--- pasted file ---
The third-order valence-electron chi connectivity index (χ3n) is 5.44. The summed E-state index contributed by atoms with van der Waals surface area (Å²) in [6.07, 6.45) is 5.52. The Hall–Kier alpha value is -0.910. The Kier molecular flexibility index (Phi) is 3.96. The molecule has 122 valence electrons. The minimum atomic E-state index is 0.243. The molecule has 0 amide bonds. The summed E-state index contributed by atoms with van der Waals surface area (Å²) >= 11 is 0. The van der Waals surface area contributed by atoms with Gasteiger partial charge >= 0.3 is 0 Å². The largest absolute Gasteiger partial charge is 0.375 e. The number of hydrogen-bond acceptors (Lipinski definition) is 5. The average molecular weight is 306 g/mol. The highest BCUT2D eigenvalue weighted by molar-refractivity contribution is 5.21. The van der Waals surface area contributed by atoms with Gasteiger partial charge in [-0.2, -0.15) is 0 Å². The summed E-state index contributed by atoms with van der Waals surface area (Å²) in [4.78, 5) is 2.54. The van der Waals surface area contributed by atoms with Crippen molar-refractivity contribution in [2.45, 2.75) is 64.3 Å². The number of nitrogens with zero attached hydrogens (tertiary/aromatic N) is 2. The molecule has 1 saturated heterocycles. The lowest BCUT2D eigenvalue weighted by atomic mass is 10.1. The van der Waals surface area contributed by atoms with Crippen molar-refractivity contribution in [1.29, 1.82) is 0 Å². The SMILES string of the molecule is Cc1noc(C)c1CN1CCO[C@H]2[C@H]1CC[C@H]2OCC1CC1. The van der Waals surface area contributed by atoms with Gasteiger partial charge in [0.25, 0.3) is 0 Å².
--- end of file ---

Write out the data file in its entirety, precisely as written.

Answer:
The third-order valence-electron chi connectivity index (χ3n) is 5.44. The summed E-state index contributed by atoms with van der Waals surface area (Å²) in [6.07, 6.45) is 5.52. The Hall–Kier alpha value is -0.910. The Kier molecular flexibility index (Phi) is 3.96. The molecule has 122 valence electrons. The minimum atomic E-state index is 0.243. The molecule has 0 amide bonds. The summed E-state index contributed by atoms with van der Waals surface area (Å²) >= 11 is 0. The van der Waals surface area contributed by atoms with Gasteiger partial charge >= 0.3 is 0 Å². The largest absolute Gasteiger partial charge is 0.375 e. The number of hydrogen-bond acceptors (Lipinski definition) is 5. The average molecular weight is 306 g/mol. The highest BCUT2D eigenvalue weighted by molar-refractivity contribution is 5.21. The van der Waals surface area contributed by atoms with Gasteiger partial charge in [-0.2, -0.15) is 0 Å². The summed E-state index contributed by atoms with van der Waals surface area (Å²) in [4.78, 5) is 2.54. The van der Waals surface area contributed by atoms with Crippen molar-refractivity contribution in [2.45, 2.75) is 64.3 Å². The number of nitrogens with zero attached hydrogens (tertiary/aromatic N) is 2. The molecule has 1 saturated heterocycles. The lowest BCUT2D eigenvalue weighted by atomic mass is 10.1. The van der Waals surface area contributed by atoms with Crippen molar-refractivity contribution in [1.29, 1.82) is 0 Å². The SMILES string of the molecule is Cc1noc(C)c1CN1CCO[C@H]2[C@H]1CC[C@H]2OCC1CC1. The van der Waals surface area contributed by atoms with Gasteiger partial charge in [0.25, 0.3) is 0 Å².